The Robin: a Biography


This unpretentious little book, with a nice retro feel, follows the life of the Robin – not any old Robin, but the species – month by month.

Stephen Moss writes seemingly easily (perhaps for him it is so), telling all you want to know about Robins in a straightforward, always enjoyable style. 

It is sprinkled with mostly oldish illustrations, but the credits sadly fail to tell us who painted them, giving only their source (book, museum or library and so on). There is plenty of reference to published studies (especially David Lack’s monograph) and frequent use of poems and prose by well-known writers – as well as ‘traditional’ pieces, origins unknown – from over the centuries. 

At times Stephen might question things a little more. He tells us, for example, that while male Robins “make all the fuss”, it is females that choose their mates, touring Robin territories in the early mornings to select the best combination of fit male and productive home. Fine, but we don’t find out how streams of female Robins sort out among themselves who gets No 1 male, who gets No 2 and so on, and which one ends up with the incompetent no-hoper in the wrong place.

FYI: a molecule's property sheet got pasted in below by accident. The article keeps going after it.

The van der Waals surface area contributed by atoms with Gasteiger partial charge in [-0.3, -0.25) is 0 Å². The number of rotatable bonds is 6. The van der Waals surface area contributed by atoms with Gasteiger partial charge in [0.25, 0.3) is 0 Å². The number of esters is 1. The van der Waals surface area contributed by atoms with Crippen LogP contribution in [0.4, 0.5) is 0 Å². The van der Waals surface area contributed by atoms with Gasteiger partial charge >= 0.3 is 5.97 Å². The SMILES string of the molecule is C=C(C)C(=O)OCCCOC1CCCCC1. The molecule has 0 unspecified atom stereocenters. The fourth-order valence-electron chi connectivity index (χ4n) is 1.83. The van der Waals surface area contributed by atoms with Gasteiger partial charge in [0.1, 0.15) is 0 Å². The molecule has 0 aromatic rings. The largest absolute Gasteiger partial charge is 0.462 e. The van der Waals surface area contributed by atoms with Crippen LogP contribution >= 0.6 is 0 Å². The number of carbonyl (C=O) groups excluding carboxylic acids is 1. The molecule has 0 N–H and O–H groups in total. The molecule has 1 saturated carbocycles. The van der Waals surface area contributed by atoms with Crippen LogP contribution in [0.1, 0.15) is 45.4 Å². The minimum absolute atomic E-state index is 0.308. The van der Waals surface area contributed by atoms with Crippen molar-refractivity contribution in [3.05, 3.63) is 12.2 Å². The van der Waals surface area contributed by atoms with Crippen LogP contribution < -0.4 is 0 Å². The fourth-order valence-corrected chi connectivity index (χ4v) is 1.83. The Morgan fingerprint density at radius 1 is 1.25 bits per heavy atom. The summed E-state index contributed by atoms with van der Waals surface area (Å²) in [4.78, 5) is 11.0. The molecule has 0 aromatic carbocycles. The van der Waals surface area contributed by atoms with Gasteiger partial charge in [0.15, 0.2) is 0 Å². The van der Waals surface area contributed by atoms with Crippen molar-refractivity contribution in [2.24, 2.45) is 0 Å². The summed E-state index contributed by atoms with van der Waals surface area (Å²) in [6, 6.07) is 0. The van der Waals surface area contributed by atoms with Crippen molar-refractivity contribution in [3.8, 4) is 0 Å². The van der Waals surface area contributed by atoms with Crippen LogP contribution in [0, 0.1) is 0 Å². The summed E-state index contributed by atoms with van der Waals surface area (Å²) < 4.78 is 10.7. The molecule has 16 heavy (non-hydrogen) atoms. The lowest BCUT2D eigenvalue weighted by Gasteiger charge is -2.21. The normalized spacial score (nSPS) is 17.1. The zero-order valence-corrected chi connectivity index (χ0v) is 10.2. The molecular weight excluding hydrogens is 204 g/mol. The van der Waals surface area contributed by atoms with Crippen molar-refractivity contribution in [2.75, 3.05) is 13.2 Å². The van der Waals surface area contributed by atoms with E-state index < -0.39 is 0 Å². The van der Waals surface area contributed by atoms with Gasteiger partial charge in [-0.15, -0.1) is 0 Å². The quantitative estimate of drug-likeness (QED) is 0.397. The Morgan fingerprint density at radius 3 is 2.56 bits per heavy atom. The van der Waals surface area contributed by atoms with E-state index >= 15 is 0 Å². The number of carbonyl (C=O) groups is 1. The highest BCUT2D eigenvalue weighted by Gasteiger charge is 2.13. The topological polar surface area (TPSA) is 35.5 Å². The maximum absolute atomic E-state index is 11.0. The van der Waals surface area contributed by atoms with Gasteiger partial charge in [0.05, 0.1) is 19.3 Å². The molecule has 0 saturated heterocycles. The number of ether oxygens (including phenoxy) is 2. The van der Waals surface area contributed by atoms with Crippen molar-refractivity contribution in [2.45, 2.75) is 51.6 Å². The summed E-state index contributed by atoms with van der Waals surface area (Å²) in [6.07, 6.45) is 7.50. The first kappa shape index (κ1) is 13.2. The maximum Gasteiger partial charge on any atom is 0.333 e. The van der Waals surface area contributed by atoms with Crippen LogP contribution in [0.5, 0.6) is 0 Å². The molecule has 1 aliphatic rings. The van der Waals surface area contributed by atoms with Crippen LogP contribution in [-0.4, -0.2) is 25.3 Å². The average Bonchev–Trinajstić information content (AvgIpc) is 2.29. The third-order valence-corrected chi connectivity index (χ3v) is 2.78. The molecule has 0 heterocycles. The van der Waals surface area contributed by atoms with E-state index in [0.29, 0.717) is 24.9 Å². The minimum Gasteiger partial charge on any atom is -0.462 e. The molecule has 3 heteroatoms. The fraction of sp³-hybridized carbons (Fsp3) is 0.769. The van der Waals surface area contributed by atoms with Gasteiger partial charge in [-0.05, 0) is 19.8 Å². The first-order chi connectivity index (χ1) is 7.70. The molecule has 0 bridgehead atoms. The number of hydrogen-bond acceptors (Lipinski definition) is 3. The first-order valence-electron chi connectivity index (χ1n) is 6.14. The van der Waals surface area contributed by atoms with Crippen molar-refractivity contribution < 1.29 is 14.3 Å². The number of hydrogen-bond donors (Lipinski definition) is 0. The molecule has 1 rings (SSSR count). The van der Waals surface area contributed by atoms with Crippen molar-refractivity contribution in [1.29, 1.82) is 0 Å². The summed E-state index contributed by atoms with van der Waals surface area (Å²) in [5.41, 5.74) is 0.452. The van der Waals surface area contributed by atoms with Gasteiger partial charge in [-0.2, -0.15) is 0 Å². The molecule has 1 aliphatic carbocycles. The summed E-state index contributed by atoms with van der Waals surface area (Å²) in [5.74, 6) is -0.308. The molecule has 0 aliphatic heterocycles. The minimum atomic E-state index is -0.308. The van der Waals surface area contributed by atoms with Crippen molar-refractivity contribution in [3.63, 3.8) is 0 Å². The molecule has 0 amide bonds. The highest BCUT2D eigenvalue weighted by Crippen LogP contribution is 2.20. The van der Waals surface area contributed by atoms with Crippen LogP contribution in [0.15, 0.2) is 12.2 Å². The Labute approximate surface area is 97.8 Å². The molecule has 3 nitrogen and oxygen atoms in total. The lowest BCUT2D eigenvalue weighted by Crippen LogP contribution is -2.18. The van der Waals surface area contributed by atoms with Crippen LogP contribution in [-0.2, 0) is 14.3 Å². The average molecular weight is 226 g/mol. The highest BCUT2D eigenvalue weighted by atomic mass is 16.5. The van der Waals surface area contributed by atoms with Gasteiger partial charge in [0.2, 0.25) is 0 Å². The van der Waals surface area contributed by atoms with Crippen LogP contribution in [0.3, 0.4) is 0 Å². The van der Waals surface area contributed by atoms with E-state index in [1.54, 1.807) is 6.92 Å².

We read that young Robins must learn their song from their fathers: “that’s why ... the male Robin ... sings as if his life depended on it – which, when it comes to the future of his family, it does.” Yes, but how does the parent Robin know what it has to do? It seems a tricky thing for natural selection to have achieved. But it’s good that the book prompts such speculation, no doubt reflecting my own ignorance. It is a stimulating and worthwhile read.

Purchase from the Birdwatch bookshop here.